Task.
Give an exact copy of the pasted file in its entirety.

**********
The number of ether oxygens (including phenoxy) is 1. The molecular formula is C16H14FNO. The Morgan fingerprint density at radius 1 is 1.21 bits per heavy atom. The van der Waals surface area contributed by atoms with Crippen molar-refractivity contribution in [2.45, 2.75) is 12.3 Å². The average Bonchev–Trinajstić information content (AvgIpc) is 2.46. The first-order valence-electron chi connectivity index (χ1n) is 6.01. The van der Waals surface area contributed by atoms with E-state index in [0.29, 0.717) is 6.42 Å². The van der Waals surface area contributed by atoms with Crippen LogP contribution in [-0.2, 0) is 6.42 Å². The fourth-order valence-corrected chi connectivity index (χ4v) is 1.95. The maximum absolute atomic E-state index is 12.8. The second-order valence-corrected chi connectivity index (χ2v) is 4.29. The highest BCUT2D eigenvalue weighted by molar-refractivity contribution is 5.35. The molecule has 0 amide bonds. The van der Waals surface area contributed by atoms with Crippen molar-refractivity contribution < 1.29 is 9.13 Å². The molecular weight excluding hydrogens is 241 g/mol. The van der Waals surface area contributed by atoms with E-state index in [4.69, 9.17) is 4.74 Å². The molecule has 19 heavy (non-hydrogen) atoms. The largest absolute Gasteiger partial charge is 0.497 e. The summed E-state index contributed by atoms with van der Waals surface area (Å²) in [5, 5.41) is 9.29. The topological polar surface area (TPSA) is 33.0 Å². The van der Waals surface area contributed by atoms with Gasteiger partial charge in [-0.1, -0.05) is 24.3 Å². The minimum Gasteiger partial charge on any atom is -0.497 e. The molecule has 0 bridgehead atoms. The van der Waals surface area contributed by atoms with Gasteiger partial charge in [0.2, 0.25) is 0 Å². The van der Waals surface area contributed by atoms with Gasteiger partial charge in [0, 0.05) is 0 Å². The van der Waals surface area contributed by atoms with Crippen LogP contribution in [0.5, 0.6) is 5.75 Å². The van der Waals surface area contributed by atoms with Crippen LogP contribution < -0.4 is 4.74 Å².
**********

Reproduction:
The number of ether oxygens (including phenoxy) is 1. The molecular formula is C16H14FNO. The Morgan fingerprint density at radius 1 is 1.21 bits per heavy atom. The van der Waals surface area contributed by atoms with Crippen molar-refractivity contribution in [2.45, 2.75) is 12.3 Å². The average Bonchev–Trinajstić information content (AvgIpc) is 2.46. The first-order valence-electron chi connectivity index (χ1n) is 6.01. The van der Waals surface area contributed by atoms with E-state index in [0.29, 0.717) is 6.42 Å². The van der Waals surface area contributed by atoms with Crippen LogP contribution in [-0.2, 0) is 6.42 Å². The fourth-order valence-corrected chi connectivity index (χ4v) is 1.95. The maximum absolute atomic E-state index is 12.8. The second-order valence-corrected chi connectivity index (χ2v) is 4.29. The highest BCUT2D eigenvalue weighted by molar-refractivity contribution is 5.35. The molecule has 0 amide bonds. The van der Waals surface area contributed by atoms with Crippen molar-refractivity contribution < 1.29 is 9.13 Å². The molecular weight excluding hydrogens is 241 g/mol. The van der Waals surface area contributed by atoms with E-state index in [4.69, 9.17) is 4.74 Å². The molecule has 19 heavy (non-hydrogen) atoms. The largest absolute Gasteiger partial charge is 0.497 e. The summed E-state index contributed by atoms with van der Waals surface area (Å²) in [5, 5.41) is 9.29. The topological polar surface area (TPSA) is 33.0 Å². The van der Waals surface area contributed by atoms with Gasteiger partial charge in [-0.1, -0.05) is 24.3 Å². The minimum Gasteiger partial charge on any atom is -0.497 e. The molecule has 0 bridgehead atoms. The van der Waals surface area contributed by atoms with Gasteiger partial charge in [0.2, 0.25) is 0 Å². The van der Waals surface area contributed by atoms with Gasteiger partial charge in [0, 0.05) is 0 Å². The van der Waals surface area contributed by atoms with Crippen LogP contribution in [0.5, 0.6) is 5.75 Å². The van der Waals surface area contributed by atoms with Crippen LogP contribution < -0.4 is 4.74 Å².